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Kitten saves Farmington Hills family poisoned by carbon monoxide

FARMINGTON HILLS, Mich. (CBS DETROIT) - A four-month-old kitten helped rescue a family that was poisoned by carbon monoxide that spread through their house during a power outage.

Thor, a four-month-old kitten helped rescue a Farmington Hills family from carbon monoxide poisoning.  City of Farmington Hills

On Aug. 30, the Stamper family lost power at their home due to a summer storm, and they used a portable generator to run their appliances. 

The garage door accidentally got closed while they were running the generator, which exposed the family to carbon monoxide.

Heidi and Ronald Stamper, along with their daughter Paige, 13, and son Quinn, 11, were sleeping as carbon monoxide filled the home.

Their kitten, Thor, woke Heidi up with a screeching noise and was visibly sick.

She took Thor outside, saw that his condition improved, but then she brought him back into the house and soon lost consciousness herself.

According to the Farmington Hills Fire Department, Thor then started screeching again, and woke up Paige and Quinn, who were able to get their semi-conscious parents out of the house.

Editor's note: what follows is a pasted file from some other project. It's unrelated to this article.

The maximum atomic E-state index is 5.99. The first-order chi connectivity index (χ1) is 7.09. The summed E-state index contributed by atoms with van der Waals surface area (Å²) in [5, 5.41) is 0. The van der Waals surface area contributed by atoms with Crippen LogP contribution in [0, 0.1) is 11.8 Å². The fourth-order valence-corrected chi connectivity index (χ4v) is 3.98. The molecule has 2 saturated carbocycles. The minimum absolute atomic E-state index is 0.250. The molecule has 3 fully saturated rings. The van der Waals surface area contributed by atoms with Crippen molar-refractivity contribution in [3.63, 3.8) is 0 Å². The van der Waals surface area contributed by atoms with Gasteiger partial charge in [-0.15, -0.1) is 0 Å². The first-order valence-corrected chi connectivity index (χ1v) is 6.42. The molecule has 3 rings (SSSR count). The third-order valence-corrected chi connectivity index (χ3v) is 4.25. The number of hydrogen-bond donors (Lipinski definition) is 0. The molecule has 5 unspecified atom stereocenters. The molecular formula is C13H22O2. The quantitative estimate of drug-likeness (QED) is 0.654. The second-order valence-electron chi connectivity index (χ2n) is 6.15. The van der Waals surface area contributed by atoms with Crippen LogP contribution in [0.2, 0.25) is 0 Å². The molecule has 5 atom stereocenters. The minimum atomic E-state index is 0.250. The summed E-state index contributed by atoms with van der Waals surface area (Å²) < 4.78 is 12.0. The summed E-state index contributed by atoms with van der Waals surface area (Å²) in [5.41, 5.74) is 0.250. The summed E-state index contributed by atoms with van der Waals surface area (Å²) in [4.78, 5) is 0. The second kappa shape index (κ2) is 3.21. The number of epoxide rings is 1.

The Farmington Hills Fire Department arrived at the scene and transported the family to a local hospital. Heidi and the children were transported to Promedica Hospital in Toledo for specialized care.

"The Fire Department reminds everyone that generators should NEVER be used inside homes, garages, basements, sheds or any other enclosed or partially enclosed spaces," said Farmington Hills Fire Chief Jon Unruh. "In this case, using a portable generator in an enclosed garage almost had deadly consequences." Carbon monoxide is tasteless, colorless, odorless, and impossible for human senses to detect. It builds up quickly and lingers for hours, even after generators are turned off.  

The whole family, and Thor survived, and are sharing their experience to help educate people on how to safely use generators.

"This is a frightening example of how carbon monoxide can accumulate quickly and potentially be fatal," said Chief Unruh. "Fortunately, this incident had a positive ending, but we hope all families will learn from the Stampers and keep their generators outside."

Officials say the Stampers did not have any carbon monoxide detectors, but now have several installed throughout their house.

 If any residents need help with purchasing or installing a carbon monoxide alarm, they can contact the Farmington Hills Fire Department at 248-871-2800.    

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